easily controlled if needed. Alcohol fumes are flammable, but not
especially explosive, at least not in this situation. So when you
accidentally set the jar on fire, it’s a slow gentle simmering flame,
not some sudden catastrophic fire. And the solution is simple
enough. Put the lid on the jar. And don’t get startled into
knocking over the jar!

It’s common practice for goldsmiths to have a jar of a mix of boric
acid and alcohol on their bench for use in fire coating gold and
platinum, especially pieces containing diamonds, which will be heated
or soldered upon. Since in that use there’s usually an open flame
around (one’s torch), the alcohol cup now and then gets set on fire
by the torch too. Same deal. no big problem, so long as you don’t
get startled and drop the jar and spill it’s burning contents all
over… I’ve done that only once, a number of years ago, when for
some reason the jar cracked in half and all the alcohol flowed into
the bench pan to burn. Even then, it’s not a total catastrophe, just
a mess. I laid a wet towel over the burning area, and the fire went
out. simple enough. But I then had to clean up the mess in the
bench pan.

Peter


#9

Peter et al,

I have been working on the bench for well over thirty years.

After about ten years on the bench, having gotten used to using a
large mouth container of alcohol and boric acid set the jar on fire
as I had probably done a hundred times before. I was putting the jar
down when I felt a burning sensation on the webbing between my thumb
and forefinger. Shouldn’t have been anything to panic about, but in
my haste to put the jar down gently, I managed to bump into my tray
or something and spilled it … hmmm … how you say all over my
stomach and chest? Yah, now I had done it. In about the time required
to say Yikes! I was rolling on the floor.

I burned at least three layers of flesh from the back of my hand.
Anyone that has has such a burn knows that this does not heal from
the inside. It heals from the edges in as healthy skin is required
grow new skin. I don’t remember exactly, but it was 7 to 9 monthes
healing.

The purpose of the alcohol is to act strictly as a carrier for the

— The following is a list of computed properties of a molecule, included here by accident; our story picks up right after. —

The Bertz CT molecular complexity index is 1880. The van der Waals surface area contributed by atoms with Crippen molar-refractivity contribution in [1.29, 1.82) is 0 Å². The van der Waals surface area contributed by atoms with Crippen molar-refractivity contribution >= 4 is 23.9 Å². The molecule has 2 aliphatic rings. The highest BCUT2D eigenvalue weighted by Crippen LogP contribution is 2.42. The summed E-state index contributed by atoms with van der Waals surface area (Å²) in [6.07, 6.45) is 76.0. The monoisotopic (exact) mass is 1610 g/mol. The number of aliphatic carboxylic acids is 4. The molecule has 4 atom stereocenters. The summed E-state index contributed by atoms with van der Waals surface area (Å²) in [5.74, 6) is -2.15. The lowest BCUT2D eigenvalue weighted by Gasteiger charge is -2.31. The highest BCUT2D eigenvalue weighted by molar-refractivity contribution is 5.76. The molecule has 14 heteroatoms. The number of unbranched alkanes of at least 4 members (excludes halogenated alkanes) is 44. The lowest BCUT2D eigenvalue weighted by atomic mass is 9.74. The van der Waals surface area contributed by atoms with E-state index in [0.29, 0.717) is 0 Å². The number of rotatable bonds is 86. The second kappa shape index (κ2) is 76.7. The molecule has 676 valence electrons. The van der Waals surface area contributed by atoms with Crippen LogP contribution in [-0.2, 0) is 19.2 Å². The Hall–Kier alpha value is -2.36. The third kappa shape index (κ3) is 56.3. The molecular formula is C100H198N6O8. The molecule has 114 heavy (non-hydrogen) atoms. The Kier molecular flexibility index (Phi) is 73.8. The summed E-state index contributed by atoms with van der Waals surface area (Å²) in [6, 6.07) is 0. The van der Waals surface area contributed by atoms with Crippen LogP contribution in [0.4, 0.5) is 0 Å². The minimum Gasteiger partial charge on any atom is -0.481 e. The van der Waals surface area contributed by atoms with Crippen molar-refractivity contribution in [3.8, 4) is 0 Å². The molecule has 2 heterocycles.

boric acid. I am not even sure that boric acid is even soluble in
alcohol. Ever since, I have been using boric acid powder without the
alcohol. I just dip my work in finely divided boric acid powder and
it is coated. I don’t have to wait 'til the flames go out. Works
fine. I no longer get to watch a pretty green flame, but guess what.
I don’t miss it.

This account is in the archives, but I hear so many people that
worry about the “toxicity” of pickle turn around and suggest that we
should handle open containers of rocket fuel around open flames that
I have just gotta share my experience again and again.

bruce d holmgrain
JACMBJ


#10

Hi Gang,

Also, the metal at that temp doesn't actually contact liquid
alcohol.  It does the same thing it would do if it were quenched in
water.  It creates a layer of vapor around it, and the initial
cooling is from the vapor, not the liquid.  Alcohol forms a vapor
more easily, and so absorbs heat in the process more slowly than
does water, thus the gentler quench. When you quench, don't slowly
dip it in.  Immerse the piece all at once.  That's more even
cooling than a slow dip.  The same goes for a water quench by the
way, or oil. 

To add a little something to Peter’s reply (It’s not often he
leaves anything out!). I’ve never done a study to see what the effect
is on the size pieces used in jewelry, but in the ferrous metals it
makes a difference. Peter may have said it all anyway.

In addition to thrusting the piece into the quenching liquid,
instead of lowering it slowly, move the piece around with a figure 8
motion. This keeps exposing the piece to cooler quenching liquid &
results in a more even temper in the piece.

Dave


#11
the jar cracked in half and all the alcohol flowed into the bench